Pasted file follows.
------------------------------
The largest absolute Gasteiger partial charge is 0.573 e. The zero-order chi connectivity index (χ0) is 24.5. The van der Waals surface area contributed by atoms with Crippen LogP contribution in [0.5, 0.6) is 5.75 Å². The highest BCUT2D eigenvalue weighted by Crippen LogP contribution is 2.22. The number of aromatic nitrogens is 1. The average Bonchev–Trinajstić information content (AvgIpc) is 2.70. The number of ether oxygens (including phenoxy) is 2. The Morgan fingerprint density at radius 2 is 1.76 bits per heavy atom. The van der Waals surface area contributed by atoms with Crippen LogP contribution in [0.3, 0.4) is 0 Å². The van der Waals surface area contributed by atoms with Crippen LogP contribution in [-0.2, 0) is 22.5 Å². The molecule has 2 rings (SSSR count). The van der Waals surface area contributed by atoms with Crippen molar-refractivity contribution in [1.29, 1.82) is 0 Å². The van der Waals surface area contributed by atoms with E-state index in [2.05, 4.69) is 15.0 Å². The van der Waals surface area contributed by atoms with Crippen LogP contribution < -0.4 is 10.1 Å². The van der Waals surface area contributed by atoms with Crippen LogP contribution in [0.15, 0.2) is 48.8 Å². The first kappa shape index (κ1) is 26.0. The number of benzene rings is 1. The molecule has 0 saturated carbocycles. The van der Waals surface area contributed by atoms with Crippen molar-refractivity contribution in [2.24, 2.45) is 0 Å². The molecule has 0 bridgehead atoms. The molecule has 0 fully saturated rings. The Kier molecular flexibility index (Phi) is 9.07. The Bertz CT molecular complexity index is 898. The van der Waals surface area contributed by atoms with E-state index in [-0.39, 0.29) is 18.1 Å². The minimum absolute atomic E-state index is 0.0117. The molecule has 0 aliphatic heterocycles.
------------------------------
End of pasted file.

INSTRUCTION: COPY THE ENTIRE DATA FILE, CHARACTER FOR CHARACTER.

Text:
The largest absolute Gasteiger partial charge is 0.573 e. The zero-order chi connectivity index (χ0) is 24.5. The van der Waals surface area contributed by atoms with Crippen LogP contribution in [0.5, 0.6) is 5.75 Å². The highest BCUT2D eigenvalue weighted by Crippen LogP contribution is 2.22. The number of aromatic nitrogens is 1. The average Bonchev–Trinajstić information content (AvgIpc) is 2.70. The number of ether oxygens (including phenoxy) is 2. The Morgan fingerprint density at radius 2 is 1.76 bits per heavy atom. The van der Waals surface area contributed by atoms with Crippen LogP contribution in [0.3, 0.4) is 0 Å². The van der Waals surface area contributed by atoms with Crippen LogP contribution in [-0.2, 0) is 22.5 Å². The molecule has 2 rings (SSSR count). The van der Waals surface area contributed by atoms with Crippen molar-refractivity contribution in [1.29, 1.82) is 0 Å². The van der Waals surface area contributed by atoms with E-state index in [2.05, 4.69) is 15.0 Å². The van der Waals surface area contributed by atoms with Crippen LogP contribution < -0.4 is 10.1 Å². The van der Waals surface area contributed by atoms with Crippen LogP contribution in [0.15, 0.2) is 48.8 Å². The first kappa shape index (κ1) is 26.0. The number of benzene rings is 1. The molecule has 0 saturated carbocycles. The van der Waals surface area contributed by atoms with Crippen molar-refractivity contribution in [2.24, 2.45) is 0 Å². The molecule has 0 bridgehead atoms. The molecule has 0 fully saturated rings. The Kier molecular flexibility index (Phi) is 9.07. The Bertz CT molecular complexity index is 898. The van der Waals surface area contributed by atoms with E-state index in [-0.39, 0.29) is 18.1 Å². The minimum absolute atomic E-state index is 0.0117. The molecule has 0 aliphatic heterocycles.